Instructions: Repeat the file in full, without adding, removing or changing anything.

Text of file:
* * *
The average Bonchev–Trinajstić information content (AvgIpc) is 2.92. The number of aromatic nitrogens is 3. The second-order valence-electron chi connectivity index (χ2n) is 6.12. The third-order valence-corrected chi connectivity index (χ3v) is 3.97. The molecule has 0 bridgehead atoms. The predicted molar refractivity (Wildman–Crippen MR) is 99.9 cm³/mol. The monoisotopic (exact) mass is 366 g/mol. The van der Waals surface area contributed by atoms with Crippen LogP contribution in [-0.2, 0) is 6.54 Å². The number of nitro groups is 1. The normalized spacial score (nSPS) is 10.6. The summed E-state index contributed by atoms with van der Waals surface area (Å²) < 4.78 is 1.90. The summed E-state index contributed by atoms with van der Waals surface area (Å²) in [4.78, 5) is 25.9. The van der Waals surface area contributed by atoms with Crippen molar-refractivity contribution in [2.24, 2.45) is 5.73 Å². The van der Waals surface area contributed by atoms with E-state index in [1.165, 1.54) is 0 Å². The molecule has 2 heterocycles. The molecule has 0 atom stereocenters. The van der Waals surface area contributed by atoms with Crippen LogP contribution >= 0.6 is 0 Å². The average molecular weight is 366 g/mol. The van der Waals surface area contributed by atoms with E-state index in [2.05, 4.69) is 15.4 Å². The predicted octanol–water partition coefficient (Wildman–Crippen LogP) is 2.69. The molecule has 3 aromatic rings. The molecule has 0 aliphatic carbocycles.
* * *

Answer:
The average Bonchev–Trinajstić information content (AvgIpc) is 2.92. The number of aromatic nitrogens is 3. The second-order valence-electron chi connectivity index (χ2n) is 6.12. The third-order valence-corrected chi connectivity index (χ3v) is 3.97. The molecule has 0 bridgehead atoms. The predicted molar refractivity (Wildman–Crippen MR) is 99.9 cm³/mol. The monoisotopic (exact) mass is 366 g/mol. The van der Waals surface area contributed by atoms with Crippen LogP contribution in [-0.2, 0) is 6.54 Å². The number of nitro groups is 1. The normalized spacial score (nSPS) is 10.6. The summed E-state index contributed by atoms with van der Waals surface area (Å²) < 4.78 is 1.90. The summed E-state index contributed by atoms with van der Waals surface area (Å²) in [4.78, 5) is 25.9. The van der Waals surface area contributed by atoms with Crippen molar-refractivity contribution in [2.24, 2.45) is 5.73 Å². The van der Waals surface area contributed by atoms with E-state index in [1.165, 1.54) is 0 Å². The molecule has 2 heterocycles. The molecule has 0 atom stereocenters. The van der Waals surface area contributed by atoms with Crippen LogP contribution >= 0.6 is 0 Å². The average molecular weight is 366 g/mol. The van der Waals surface area contributed by atoms with E-state index in [2.05, 4.69) is 15.4 Å². The predicted octanol–water partition coefficient (Wildman–Crippen LogP) is 2.69. The molecule has 3 aromatic rings. The molecule has 0 aliphatic carbocycles.